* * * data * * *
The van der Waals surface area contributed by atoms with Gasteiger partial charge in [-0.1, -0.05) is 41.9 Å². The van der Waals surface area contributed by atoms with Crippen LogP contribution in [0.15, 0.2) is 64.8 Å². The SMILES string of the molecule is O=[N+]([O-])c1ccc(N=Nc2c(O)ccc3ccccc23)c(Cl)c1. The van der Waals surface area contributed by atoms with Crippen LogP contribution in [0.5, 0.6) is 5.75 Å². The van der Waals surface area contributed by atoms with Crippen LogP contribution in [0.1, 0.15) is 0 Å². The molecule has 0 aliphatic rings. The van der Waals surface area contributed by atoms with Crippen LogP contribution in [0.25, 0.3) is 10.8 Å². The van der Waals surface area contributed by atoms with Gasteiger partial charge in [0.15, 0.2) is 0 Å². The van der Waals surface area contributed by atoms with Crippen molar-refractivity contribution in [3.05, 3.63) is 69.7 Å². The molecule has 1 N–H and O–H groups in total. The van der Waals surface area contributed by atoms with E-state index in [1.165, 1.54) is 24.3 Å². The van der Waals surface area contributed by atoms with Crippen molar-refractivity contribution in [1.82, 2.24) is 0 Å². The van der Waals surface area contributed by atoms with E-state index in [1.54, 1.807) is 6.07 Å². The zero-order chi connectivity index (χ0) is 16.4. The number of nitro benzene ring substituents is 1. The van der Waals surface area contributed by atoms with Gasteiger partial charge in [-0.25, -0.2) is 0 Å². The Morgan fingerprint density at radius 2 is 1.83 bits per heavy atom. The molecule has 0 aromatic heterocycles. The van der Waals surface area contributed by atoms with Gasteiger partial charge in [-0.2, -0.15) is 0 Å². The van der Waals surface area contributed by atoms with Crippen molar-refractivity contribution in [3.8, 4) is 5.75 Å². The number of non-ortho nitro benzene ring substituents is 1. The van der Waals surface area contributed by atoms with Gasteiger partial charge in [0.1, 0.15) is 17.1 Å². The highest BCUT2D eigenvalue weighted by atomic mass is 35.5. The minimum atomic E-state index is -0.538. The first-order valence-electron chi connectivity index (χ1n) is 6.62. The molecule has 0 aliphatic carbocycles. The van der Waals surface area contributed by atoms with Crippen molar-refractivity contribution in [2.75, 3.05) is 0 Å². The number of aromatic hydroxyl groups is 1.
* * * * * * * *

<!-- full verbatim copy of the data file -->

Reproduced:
The van der Waals surface area contributed by atoms with Gasteiger partial charge in [-0.1, -0.05) is 41.9 Å². The van der Waals surface area contributed by atoms with Crippen LogP contribution in [0.15, 0.2) is 64.8 Å². The SMILES string of the molecule is O=[N+]([O-])c1ccc(N=Nc2c(O)ccc3ccccc23)c(Cl)c1. The van der Waals surface area contributed by atoms with Crippen LogP contribution in [0.5, 0.6) is 5.75 Å². The van der Waals surface area contributed by atoms with Crippen LogP contribution in [0.1, 0.15) is 0 Å². The molecule has 0 aliphatic rings. The van der Waals surface area contributed by atoms with Crippen LogP contribution in [0.25, 0.3) is 10.8 Å². The van der Waals surface area contributed by atoms with Gasteiger partial charge in [0.15, 0.2) is 0 Å². The van der Waals surface area contributed by atoms with Crippen molar-refractivity contribution in [3.05, 3.63) is 69.7 Å². The molecule has 1 N–H and O–H groups in total. The van der Waals surface area contributed by atoms with E-state index in [1.165, 1.54) is 24.3 Å². The van der Waals surface area contributed by atoms with Crippen molar-refractivity contribution in [1.82, 2.24) is 0 Å². The van der Waals surface area contributed by atoms with E-state index in [1.54, 1.807) is 6.07 Å². The zero-order chi connectivity index (χ0) is 16.4. The number of nitro benzene ring substituents is 1. The van der Waals surface area contributed by atoms with Gasteiger partial charge in [-0.25, -0.2) is 0 Å². The Morgan fingerprint density at radius 2 is 1.83 bits per heavy atom. The molecule has 0 aromatic heterocycles. The van der Waals surface area contributed by atoms with Gasteiger partial charge in [-0.2, -0.15) is 0 Å². The van der Waals surface area contributed by atoms with Crippen molar-refractivity contribution in [3.8, 4) is 5.75 Å². The number of non-ortho nitro benzene ring substituents is 1. The van der Waals surface area contributed by atoms with Gasteiger partial charge in [0.1, 0.15) is 17.1 Å². The highest BCUT2D eigenvalue weighted by atomic mass is 35.5. The minimum atomic E-state index is -0.538. The first-order valence-electron chi connectivity index (χ1n) is 6.62. The molecule has 0 aliphatic carbocycles. The van der Waals surface area contributed by atoms with Crippen molar-refractivity contribution in [2.75, 3.05) is 0 Å². The number of aromatic hydroxyl groups is 1.